INDIANAPOLIS – Thursday marked the opening of the 2018 Scouting Combine for the 336 players who were invited to Indy. Running backs, offensive linemen and specialists kicked off the proceedings by meeting with the media in the afternoon.
Close to 40 coaches and general managers spoke at the podium yesterday, and one of the central themes throughout the day was the continuing advancement of analytics in the NFL. Several of the coaches were asked the influx of numbers and metrics into the game, and some offered some interesting takes.
Count Oakland's Jon Gruden among those who were asked about the trend but didn't necessarily show signs of embracing it.
"Are you talking about the analytics, the GPA, all the modern technology? Man, I'm trying to throw the game back to 1998," Gruden said. "It's one thing to have the data -- or DAY-tuh – it's another thing to know how to read the damn thing. So, I'm not going to rely on GPSs and all the modern technology. I will certainly have some people that are professional that can help me from that regard. But I still think doing things the old-fashioned way is a good way, and we're going to try to lean the needle that way a little bit."
Bills coach Sean McDermott chimed in with thoughts of the sharing of data tracking information and took a different view.
"I believe building awareness is important, whether you use it or not," he said. "It's one of the variables in the overall equation, whether it's analytics or, in this case, the tracking. If it helps people prevent injuries and player safety, I think that's important. So there's a lot of different angles within that. I think that's important to our league.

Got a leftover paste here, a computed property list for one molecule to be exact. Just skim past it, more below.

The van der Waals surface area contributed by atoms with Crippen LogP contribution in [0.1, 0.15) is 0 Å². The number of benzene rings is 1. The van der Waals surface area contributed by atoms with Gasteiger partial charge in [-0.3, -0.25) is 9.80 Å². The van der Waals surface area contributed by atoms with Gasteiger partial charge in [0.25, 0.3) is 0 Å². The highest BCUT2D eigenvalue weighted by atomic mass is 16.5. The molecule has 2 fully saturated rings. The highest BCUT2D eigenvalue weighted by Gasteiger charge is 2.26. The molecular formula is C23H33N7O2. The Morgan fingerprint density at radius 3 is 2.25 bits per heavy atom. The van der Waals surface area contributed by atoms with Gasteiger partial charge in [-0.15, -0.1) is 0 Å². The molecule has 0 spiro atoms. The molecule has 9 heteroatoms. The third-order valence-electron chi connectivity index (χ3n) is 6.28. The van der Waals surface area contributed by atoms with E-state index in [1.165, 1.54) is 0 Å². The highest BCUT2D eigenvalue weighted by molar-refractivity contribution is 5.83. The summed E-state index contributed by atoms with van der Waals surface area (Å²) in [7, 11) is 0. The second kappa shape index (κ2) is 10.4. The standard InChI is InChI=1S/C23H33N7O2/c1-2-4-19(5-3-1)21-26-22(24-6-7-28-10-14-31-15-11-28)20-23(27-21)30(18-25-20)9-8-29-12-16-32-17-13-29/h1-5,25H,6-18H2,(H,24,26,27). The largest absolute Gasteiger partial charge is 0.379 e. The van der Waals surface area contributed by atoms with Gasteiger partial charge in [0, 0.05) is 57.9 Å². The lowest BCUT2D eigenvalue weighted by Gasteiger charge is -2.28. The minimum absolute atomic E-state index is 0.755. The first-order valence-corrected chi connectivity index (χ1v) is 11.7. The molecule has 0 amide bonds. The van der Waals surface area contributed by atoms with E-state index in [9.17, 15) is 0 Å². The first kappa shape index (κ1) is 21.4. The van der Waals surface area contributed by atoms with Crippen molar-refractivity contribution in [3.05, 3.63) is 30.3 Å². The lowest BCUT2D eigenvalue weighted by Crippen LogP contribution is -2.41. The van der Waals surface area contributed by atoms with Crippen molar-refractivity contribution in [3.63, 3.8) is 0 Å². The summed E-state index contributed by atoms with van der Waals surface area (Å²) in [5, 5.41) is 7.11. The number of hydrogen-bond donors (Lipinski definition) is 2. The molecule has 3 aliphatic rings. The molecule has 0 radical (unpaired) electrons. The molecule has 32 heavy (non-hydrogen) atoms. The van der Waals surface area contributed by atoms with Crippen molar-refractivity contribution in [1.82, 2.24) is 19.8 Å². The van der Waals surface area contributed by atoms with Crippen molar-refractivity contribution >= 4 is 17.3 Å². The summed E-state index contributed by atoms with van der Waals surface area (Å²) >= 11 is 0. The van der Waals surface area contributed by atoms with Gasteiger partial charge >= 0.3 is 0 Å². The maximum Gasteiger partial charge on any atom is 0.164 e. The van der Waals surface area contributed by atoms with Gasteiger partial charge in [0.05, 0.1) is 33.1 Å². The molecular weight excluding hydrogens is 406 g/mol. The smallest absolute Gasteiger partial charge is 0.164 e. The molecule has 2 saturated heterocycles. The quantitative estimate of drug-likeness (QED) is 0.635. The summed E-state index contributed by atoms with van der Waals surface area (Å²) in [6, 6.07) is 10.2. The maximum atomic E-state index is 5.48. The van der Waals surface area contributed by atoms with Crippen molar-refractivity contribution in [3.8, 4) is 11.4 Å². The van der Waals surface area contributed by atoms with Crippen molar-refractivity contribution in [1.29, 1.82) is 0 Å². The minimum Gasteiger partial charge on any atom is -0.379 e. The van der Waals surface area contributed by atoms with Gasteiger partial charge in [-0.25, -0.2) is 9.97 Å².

"You always enter into that conversation with overload. It's a component or variable in the equation. I don't think analytics in my case doesn't make the decision for me but it's part of the equation. It's football-based, football analytics. It will not be involved on the business side at this point. It's about us growing, us evolving and becoming better. It's a part of what we'll do. It'll be involved, whether it's personnel, game management, it's just about information gathering and building overall awareness on whatever it might be. I'm confident it'll help us get to the next level in some areas."
New Lions coach Matt Patricia offered a response similar to many of his answers from his days as Patriots defensive coordinator, when he frequently kept things close to the vest under Bill Belichick's watch. Patricia added Evan Rothstein to his staff to assist with research and analysis, and was asked about it on Wednesday.
"He's going to do a lot of research and things like that," Patricia said when if he could explain Rothstein's position.
Got it, Matt.